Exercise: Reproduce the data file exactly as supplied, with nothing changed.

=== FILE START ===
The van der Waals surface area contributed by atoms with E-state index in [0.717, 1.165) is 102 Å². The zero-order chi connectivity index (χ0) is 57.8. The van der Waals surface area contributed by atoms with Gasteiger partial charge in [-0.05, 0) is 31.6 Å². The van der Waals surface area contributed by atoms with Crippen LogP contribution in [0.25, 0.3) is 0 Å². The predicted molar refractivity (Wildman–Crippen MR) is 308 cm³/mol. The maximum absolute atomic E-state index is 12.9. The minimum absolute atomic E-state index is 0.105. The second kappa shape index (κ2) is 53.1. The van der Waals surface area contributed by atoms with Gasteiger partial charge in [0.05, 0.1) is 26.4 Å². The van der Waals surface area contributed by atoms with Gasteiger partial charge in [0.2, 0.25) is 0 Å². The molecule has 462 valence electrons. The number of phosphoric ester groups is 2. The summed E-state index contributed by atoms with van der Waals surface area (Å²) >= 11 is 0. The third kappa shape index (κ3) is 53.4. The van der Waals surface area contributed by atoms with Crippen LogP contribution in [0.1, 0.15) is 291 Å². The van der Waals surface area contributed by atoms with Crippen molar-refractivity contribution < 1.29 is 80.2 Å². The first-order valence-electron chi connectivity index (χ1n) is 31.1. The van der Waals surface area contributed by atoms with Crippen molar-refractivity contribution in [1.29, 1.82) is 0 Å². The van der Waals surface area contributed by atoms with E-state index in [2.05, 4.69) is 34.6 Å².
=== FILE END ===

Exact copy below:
The van der Waals surface area contributed by atoms with E-state index in [0.717, 1.165) is 102 Å². The zero-order chi connectivity index (χ0) is 57.8. The van der Waals surface area contributed by atoms with Gasteiger partial charge in [-0.05, 0) is 31.6 Å². The van der Waals surface area contributed by atoms with Crippen LogP contribution in [0.25, 0.3) is 0 Å². The predicted molar refractivity (Wildman–Crippen MR) is 308 cm³/mol. The maximum absolute atomic E-state index is 12.9. The minimum absolute atomic E-state index is 0.105. The second kappa shape index (κ2) is 53.1. The van der Waals surface area contributed by atoms with Gasteiger partial charge in [0.05, 0.1) is 26.4 Å². The van der Waals surface area contributed by atoms with Gasteiger partial charge in [0.2, 0.25) is 0 Å². The molecule has 462 valence electrons. The number of phosphoric ester groups is 2. The summed E-state index contributed by atoms with van der Waals surface area (Å²) >= 11 is 0. The third kappa shape index (κ3) is 53.4. The van der Waals surface area contributed by atoms with Crippen LogP contribution in [0.1, 0.15) is 291 Å². The van der Waals surface area contributed by atoms with Crippen molar-refractivity contribution < 1.29 is 80.2 Å². The first-order valence-electron chi connectivity index (χ1n) is 31.1. The van der Waals surface area contributed by atoms with Crippen molar-refractivity contribution in [1.29, 1.82) is 0 Å². The van der Waals surface area contributed by atoms with E-state index in [2.05, 4.69) is 34.6 Å².